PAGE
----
Wood Fired Hot Tubs: Soul Soothing Genius or Instabait BS?
A deep dive into the world of off-grid cedar soaking tubs—how they work, why they're awesome, and which to buy
Photo by Brit Gill courtesy Goodland
Welcome to Cabins Etc, the newsletter for cabin lovers, cottage enthusiasts, and DIY dreamers. We/I am/are back again with another Wednesday Deep Dive exclusive for our Certified Cabin Lover tier thought leaders.
Today’s issue—the latest in a long history of genuinely insightful features, such as why Geodesic Domes are scientifically dope, and how A-frames jumped the shark and become cool again—once more leans into the ETC portion of our syllabus with a red hot guide to WOOD FIRED HOT TUBS, the ultimate in off-grid relaxation
What may seem specifically invented to break thumbs smashing that IG like button actually have a rich history of wellness for the mind, body, and soul—i.e. wood fired hot tubs have been warming bohemian bums in perfect harmony with nature for eons. Beyond soaking in a natural hot spring, it’s difficult to imagine a more grounding and soothing outdoor experience than enjoying a cedar soaking tub full of steaming hot water, feeling the crisp air around you with nothing but the sound of a crackling fire and scent of smoke in the background.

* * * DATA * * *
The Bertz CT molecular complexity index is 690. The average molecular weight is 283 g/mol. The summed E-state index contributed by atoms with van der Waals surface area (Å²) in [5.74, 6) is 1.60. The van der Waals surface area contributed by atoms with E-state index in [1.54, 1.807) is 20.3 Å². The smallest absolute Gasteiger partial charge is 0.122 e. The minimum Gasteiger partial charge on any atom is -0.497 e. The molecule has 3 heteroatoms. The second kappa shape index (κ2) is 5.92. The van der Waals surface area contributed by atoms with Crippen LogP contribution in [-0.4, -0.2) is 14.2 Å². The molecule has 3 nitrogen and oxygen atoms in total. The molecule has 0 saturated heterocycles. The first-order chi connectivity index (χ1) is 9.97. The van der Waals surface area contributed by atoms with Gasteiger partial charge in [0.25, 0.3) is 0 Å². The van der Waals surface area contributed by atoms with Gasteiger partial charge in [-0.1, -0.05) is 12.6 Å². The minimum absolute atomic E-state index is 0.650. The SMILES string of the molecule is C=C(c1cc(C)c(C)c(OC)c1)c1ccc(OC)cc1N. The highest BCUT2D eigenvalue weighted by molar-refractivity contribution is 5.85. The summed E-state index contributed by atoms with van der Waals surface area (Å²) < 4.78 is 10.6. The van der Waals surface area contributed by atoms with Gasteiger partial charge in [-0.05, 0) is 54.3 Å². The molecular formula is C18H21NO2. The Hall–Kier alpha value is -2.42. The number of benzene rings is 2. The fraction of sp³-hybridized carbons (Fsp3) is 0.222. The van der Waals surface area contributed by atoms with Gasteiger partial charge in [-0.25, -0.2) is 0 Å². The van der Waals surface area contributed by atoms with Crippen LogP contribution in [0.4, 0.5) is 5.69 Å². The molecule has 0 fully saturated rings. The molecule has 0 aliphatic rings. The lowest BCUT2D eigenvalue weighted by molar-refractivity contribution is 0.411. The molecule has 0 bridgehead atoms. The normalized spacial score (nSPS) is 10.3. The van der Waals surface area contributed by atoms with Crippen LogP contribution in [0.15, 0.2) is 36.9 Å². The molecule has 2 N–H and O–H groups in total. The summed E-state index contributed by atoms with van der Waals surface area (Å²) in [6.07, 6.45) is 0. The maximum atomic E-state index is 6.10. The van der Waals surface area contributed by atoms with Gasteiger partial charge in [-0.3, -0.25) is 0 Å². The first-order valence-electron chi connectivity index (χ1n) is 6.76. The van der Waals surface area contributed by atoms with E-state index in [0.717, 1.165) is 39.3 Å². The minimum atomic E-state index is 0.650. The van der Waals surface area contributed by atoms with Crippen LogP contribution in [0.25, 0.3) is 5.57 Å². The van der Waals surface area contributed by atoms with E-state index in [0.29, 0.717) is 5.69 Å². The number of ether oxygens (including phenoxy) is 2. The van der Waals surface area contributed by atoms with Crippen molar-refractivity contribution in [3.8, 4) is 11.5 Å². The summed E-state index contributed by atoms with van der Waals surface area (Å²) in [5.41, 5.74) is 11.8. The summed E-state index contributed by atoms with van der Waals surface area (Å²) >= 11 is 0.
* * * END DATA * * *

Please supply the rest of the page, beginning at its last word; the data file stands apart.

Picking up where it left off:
Like many of you reading this rn, I spend all too much time daydreaming about building a little cabin in the woods. More recently though, with material prices still damn high and the reality that building a house/cabin/cottage can take upwards of 16 months, I’ve been spending more and more time thinking about building a little DIY A-frame, maybe a cool shaped deck, and plopping down a ready made hot tub to complete the barebones package. For like $10-15k that could actually happen (BYO Land). So, I put together this little guide (with the generous help of Kat Englishman, shout out you, Kat, if you’re reading this) to touch on all I would need to know to actually make an informed decision on buying (or building) my own wood fired hot tub.
So here we go. (Spoiler: scroll to the bottom for a few choice tubs I actually might buy myself.)
(Spoiler #2: next week we’ll be diving deep into how to become a successful Airbnb magnate with the legend Robuilt. It’s gonna be good!)
Photo by Shayd Johnson
From Japan with love
In it’s most pure form, a wood fired hot tub is a simple soaking tub that uses a wood-burning stove rather than an electric heater to heat either fresh or saltwater. They typically have a circular or barrel shape (or rectangle if you go with newcomer Goodland), and are most often than not made from cedar wood, for its natural antimicrobial properties.
The modern North American version you’re likely picturing in your head was initially inspired by traditional Japanese ofuros, which are deep soaking tubs crafted from hinoki cypress wood designed for deep spiritual, mental, and physical restoration and capable of cleansing more than just your pores.
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